By Webteam - 18th August 2019 6:08am
An interesting and potentially life-saving free "app" has come to our attention (thanks to Jon Richardson, over a pint in the Lord C).
Called What3words, it uses a clever algorithm to define any location on the surface of the earth as a unique combination of three words.
The point about it is that someone else, and critically emergency services responders, can use the three words to get a precise location for a caller. It has already proved critical in saving lives in several high-profile incidents. Once loaded, it does not depend on an internet connection.
It has an accuracy of 3 metres (i.e. the surface of the earth is divided into several trillion squares of 3 metre sides), and the algorithm it uses ensures that similar sounding words do not occur in neighbouring squares.
The same result could be achieved using high precision latitude and longitude, but numbers are notoriously difficult to get right over a poor speech connection.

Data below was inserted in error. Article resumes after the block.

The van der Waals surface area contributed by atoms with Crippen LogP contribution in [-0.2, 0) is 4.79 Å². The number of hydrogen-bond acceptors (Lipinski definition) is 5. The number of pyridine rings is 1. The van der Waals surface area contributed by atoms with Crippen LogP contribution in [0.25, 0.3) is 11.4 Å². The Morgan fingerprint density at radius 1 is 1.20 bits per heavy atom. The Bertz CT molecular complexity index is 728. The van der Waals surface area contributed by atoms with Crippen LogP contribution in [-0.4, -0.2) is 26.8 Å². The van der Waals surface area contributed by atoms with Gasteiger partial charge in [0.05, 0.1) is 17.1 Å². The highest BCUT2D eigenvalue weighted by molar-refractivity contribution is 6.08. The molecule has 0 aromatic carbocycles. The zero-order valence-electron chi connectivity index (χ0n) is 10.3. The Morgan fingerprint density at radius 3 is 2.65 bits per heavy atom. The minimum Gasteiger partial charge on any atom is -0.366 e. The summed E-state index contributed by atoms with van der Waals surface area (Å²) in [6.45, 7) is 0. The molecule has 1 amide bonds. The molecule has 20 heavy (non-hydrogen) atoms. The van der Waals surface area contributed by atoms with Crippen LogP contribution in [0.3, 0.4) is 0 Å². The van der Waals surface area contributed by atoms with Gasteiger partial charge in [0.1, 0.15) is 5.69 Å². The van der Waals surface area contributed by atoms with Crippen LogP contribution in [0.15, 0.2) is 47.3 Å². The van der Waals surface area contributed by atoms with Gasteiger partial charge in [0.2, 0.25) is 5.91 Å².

So once the app is loaded into a smart phone, ipad or whatever, the device uses its GPS technology to find its geographic position and then converts them into the unique three word code.
It uses a dictionary of about 40,000 English words to achieve this, but of course can be used with almost any language.
Its accuracy means that the average house probably has five or six pinpoint locations, each with its own three word code.
For example, the front hall of the editor's house is "notes.spires.clapper" and, amazingly, you can both see and hear the Church from here..
The lounge is "after.delusions.fitter"
The kitchen is "crowd.forest.laughs"
While the garage is "juicy.drifters.snug" and so on.
It is a British invention, available from the app store, and a more detailed description is available here..
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